Boxer Ridhwan turns professional
Inspired by shooting victim Knowles, Ridhwan hopes career will take off in the Philippines
He has taken plenty of punches in the ring over the years.
But national boxer Ridhwan Ahmad's failure to win a gold medal at the South-east Asia (SEA) Games on home soil in June almost turned out to be the ultimate knockout blow.
The 27-year-old was so disappointed with his defeat by Thailand's Tanes Ongjunta in the semi-finals - which consigned him to a third consecutive SEA Games bronze medal - that he contemplated hanging up his gloves and taking up coaching.
But, after going overseas to do some soul-searching, Ridhwan realised he couldn't walk away from competitive boxing.
In fact, he has now made the decision to try and turn professional.
In the wee hours of this morning, the Ngee Ann Polytechnic graduate packed his bags and set off for Cebu, Philippines, to take his first steps into professional boxing.
"The plan was to win gold at the SEA Games and, obviously, that didn't happen," Ridhwan told The New Paper in an interview at his Legends Fight Sport gym on Thursday.
"I can't put into words how disappointed I was, but I told myself I had to pick myself up.
"So about a month after the SEA Games, I went to Pattaya to train for a month, to see if I still want to compete or go into full-time coaching.
"Away from everyone, staying alone... I realised I wanted to keep on boxing."
Upon his return from Thailand in July, Ridhwan was offered the chance to go on an 11-week long coaching course at the University of Physical Education in Budapest, Hungary, under the International Olympic Committee's Olympic Solidarity Scholarship.
Ridhwan's resolve to continue boxing was strengthened in Budapest when he met Valentino Knowles, once the Bahamas' top boxer, who was a course mate.
"I watched him competing five years ago at the Commonwealth Games, so I was surprised to see him there," said Ridhwan.
"It turned out that he got shot five times in a shooting incident in the Bahamas, so he couldn't compete anymore.
"He fought twice as a pro and was on the verge of being something. He had trained in Cuba a few times.
"One day, I accidentally let slip and said, 'I don't feel like going to the gym today'.
"He just looked at me and said, 'Man, you don't know what I would give to be able to go back to the gym'.
"So I realised there are people out there who want to do this (compete) but cannot. So I should," said Ridhwan.
Ridhwan had first thought about turning pro about two years ago. But he wanted to have a go at trying to win Singapore's first SEA Games boxing gold since 1985 (Mohammed Mukhlis Amat), and to represent Singapore at the Olympics.
His failure in June, however, convinced him he should make way for others to fly the Singapore flag in amateur competitions.
Through contacts, the Sugar Ray Leonard fan got in touch with Antonio Lopez Aldeguer, a Cebu-based boxing promoter and manager who has been monikered the "Godfather of Philippine boxing".
Aldeguer is the creator of Pinoy Pride, the Philippines' top boxing event which has since been held internationally in the United States and Dubai, and the 35th edition of the show is slated for Feb 27 next year.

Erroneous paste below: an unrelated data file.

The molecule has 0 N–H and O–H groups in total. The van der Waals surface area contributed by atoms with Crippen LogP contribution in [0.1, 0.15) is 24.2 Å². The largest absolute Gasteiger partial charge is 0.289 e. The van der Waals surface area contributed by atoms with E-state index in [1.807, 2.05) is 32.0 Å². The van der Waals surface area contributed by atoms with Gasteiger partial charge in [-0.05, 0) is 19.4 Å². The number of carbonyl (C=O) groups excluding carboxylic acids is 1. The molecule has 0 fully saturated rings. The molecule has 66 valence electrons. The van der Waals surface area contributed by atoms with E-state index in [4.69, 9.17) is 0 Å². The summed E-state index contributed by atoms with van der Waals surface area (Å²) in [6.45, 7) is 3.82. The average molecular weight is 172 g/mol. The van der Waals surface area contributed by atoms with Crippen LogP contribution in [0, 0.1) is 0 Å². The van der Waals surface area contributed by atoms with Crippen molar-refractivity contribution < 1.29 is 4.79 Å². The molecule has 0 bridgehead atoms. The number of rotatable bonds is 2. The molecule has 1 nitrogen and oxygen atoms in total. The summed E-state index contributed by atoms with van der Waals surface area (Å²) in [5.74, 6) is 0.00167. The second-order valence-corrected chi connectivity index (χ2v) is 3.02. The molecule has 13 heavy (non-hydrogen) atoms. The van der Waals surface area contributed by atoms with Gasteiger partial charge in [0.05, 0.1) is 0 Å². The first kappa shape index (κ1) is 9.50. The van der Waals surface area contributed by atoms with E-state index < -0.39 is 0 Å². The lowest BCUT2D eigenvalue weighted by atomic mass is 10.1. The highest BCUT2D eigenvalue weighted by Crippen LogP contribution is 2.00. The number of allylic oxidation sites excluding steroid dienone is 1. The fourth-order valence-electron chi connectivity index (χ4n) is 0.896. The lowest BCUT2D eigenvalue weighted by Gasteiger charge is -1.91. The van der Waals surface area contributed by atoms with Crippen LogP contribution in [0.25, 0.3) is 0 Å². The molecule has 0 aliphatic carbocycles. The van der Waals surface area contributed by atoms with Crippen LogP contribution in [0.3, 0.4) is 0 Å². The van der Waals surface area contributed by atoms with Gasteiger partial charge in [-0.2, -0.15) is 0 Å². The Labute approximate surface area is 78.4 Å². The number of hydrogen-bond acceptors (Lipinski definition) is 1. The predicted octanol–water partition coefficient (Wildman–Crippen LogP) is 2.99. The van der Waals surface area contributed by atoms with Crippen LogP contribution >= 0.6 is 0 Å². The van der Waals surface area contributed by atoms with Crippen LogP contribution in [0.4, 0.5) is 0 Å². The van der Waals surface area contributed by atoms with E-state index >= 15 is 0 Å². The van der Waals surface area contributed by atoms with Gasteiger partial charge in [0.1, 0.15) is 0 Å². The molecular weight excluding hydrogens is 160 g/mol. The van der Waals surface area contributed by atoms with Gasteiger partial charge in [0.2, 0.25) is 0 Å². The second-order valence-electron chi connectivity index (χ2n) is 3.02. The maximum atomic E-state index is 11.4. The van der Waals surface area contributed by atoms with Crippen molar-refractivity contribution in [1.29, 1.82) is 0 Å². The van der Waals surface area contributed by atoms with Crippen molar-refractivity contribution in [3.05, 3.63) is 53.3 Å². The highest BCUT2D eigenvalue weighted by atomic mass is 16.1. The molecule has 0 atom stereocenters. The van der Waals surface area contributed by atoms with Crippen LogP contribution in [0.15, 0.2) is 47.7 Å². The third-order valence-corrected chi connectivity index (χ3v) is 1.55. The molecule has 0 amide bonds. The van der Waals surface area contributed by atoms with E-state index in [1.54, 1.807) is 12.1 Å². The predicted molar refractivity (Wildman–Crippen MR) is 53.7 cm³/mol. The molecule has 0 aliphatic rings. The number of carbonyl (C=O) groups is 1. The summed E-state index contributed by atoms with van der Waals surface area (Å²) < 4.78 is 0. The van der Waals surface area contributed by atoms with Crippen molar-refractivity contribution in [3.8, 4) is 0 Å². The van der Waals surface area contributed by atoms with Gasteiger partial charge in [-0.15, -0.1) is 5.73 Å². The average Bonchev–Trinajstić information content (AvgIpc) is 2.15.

Ridhwan will be given two "trial" fights - next Sunday and three days later.
If he impresses Aldeguer, he will take part in his first professional fight on the undercard of Pinoy Pride 35.
If he turns professional, Ridhwan will no longer be allowed to compete in amateur competitions such as the SEA Games, Asian Games, Commonwealth Games and Olympics.
But he is adamant to leave that all behind and carve out a name for himself on the professional circuit.
"My aim is to be the first professional boxer from Singapore who can make a significant mark at least on the Asian scene, and help grow our local one," he said. "I want to have at least 10 fights, win them all and, hopefully, get the opportunity to fight for a regional title.
"I also hope I get the chance to fight in the undercard of a major boxing event... that would be a huge thing."
He did not disclose how much he would earn as a pro boxer, but previous reports listed another local fighter, Nor Rizan, earning about $1,500 per fight.
Said Ridhwan: "To be honest, it will still be a struggle as I'm not going to earn big bucks. But, like I said, I see it as an opportunity to do more that will translate into something for the local business.
"If it was about money, I wouldn't even do it at all. I just love the sport and I know, deep down, I can do something."
Amateur v pro boxing: The lowdown
Amateur boxers must wear a singlet. Professional boxers wear only trunks and fight bare chested.
Amateur boxing matches last three rounds, with each lasting three minutes.
Pro fights have a minimum of four, and a maximum of 12 rounds.
In amateur boxing, the idea is to win on points by landing more clear legal punches, and knock-downs or winning a round, do not count for anything.
You could win a match even after losing two out of three rounds on points, if you dominate the third.
In professional matches, the more dominant fighter, which can be judged by knock-downs, or injuring the opponent, gets 10 points at the end of the round and the loser, nine. The scores are accumulated at the end of the match.
- STANDING-EIGHT COUNT
In amateur boxing, the referee allows a boxer time to recover from a heavy blow, called the standing-eight count.
After three in one round or four in total, the bout is stopped.
There is no such thing in pro boxing.
A boxer is awarded a Technical Knockout (TKO) win in amateur boxing, when his opponent has excessive bleeding or swelling.
Referees are usually stricter at implementing this call in amateur bouts.
In a professional match, a TKO usually happens only when the injured boxer is unable to continue.
Only an estimated one per cent of amateur bouts end in knockouts, compared to about 25 per cent in pro fights.
- SAZALI ABDUL AZIZ